Curiously too, the minute Obama stopped speaking, the high energy seemed to subside. A subdued mood seemed to overtake the crowd as they shuffled peacefully onto the next leg of their historic trip. The subway was closed, streets were blocked, and police and greeters turned misdirection into an art form. Yet and still, despite the biting cold, moods remained upbeat. “This is Happy New President Day,” a man in a wheelchair declared. “The New Year starts here!” “Why is everyone so quiet? What happened to the mood?” a young lady asked no one in particular.

“We’ve been on a high for months, and now the real work begins,” another young girl answered, “Plus, we all got up at 3 a.m.” People laughed and then fell quiet again. Everyone was in good spirits though, and it seemed like folk were determined to keep calm despite the inevitable pushing and shoving. The “sorrys” and the “excuse mes” seemed to be all the antidote necessary.

“New York coming through,” members of the 100-plus December 12th group shouted light-heartedly as they eased their way through the millions. “Brooklyn’s in the house!” Vendors from Harlem to Queens and no doubt boroughs from every other U.S. state crowded the sidewalks of D.C. “Obama said he was gonna create jobs, didn’t know he meant so soon, but here it is,” joked a middle-aged man, as he dodged vendors left and right offering T-shirts, hats, posters, calendars and food. But from the sublime to the ridiculous, some bright spark was selling an Obama puppet and another was hawking Obama condoms.

Back on the bus, the Gotham-bound travelers shared the mutual understanding that had settled on them as they gathered at Sista’s Place 24 hours prior. There was pride and jubilation, but there is work to be done by everyone.

Brooklynite Afro, 49, is an ex-Army man who made the trip. “I wanted to come to be a part of the crowd and the atmosphere,” he told the AmNews. “I was proud of his accomplishment and happy to see his wife and daughters up there with him. We respect the status, but we wait to see his actions when it comes to policies like Africa and political prisoners.”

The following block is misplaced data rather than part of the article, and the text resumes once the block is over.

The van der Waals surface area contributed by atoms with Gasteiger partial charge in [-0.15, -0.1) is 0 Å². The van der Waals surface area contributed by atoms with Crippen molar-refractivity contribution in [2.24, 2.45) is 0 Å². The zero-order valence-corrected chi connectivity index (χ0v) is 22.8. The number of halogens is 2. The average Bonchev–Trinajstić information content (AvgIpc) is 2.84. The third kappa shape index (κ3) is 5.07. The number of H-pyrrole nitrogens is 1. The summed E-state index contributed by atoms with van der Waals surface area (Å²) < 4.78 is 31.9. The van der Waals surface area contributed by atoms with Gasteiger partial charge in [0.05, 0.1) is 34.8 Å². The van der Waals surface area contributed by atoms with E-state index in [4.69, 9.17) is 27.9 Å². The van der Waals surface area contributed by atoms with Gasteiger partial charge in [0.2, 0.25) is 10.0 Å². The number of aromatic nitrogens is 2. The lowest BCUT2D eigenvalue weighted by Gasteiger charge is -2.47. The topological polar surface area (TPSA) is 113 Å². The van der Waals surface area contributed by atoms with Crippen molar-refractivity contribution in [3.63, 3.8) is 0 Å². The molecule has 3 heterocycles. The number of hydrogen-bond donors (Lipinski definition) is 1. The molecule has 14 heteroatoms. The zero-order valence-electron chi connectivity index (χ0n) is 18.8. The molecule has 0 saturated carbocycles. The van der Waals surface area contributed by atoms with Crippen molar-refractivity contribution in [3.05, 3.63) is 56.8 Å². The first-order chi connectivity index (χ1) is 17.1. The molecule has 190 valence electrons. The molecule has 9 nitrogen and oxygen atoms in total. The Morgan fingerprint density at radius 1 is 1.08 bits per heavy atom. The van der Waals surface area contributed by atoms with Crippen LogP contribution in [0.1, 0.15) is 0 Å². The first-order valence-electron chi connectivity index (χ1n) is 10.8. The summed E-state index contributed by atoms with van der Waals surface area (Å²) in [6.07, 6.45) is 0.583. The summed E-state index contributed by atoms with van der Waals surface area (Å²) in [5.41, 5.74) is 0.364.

Shaeed Muhammad said Obama’s speech was typical in essence “of his whole campaign with white folks and Africans flag-waving together and cheering when he made certain points. Today, we saw the visible hope that he speaks to and King spoke about. Don’t know how long that dream is going to exist though. When conditions get tough, people revert to what they are used to and that white skin privilege means that Black and Latino people will be left out of doors.”

“The inauguration was great for Black people,” said attorney Roger Wareham, co- organizer of the trip and member of the December 12th Movement. “It represents an opening for us to push for through and talk about our issues that would radically improve the quality of our lives, issues like single payee healthcare. We must fulfill the task that Barack has put before us in making him accountable.”

“Today was a good learning experience. Obama was himself. He didn’t try and act like he was someone else,” said Isiah, 14, who made the trip with his mom from Brooklyn. It’s my first inauguration, but I’d go again if there was a president who can handle himself like Obama.”

The young man’s mother, Deborah Nelson, told the AmNews, “I brought Isiah because Obama is the first African-American president. Our grandparents were not able to see this. My mother is 86 years old, and she didn’t ever have a thought that this was possible. Isiah can have that thought. I saw Mayor Dinkins, so I knew some things were possible, but now we see that a Black man can go into the White House–that was built by enslaved Africans–how great is that? But we have to help Obama. He has to clean up a lot of stuff left by the Bushes and by the Clintons. He can’t do it by himself. We have to do our part.”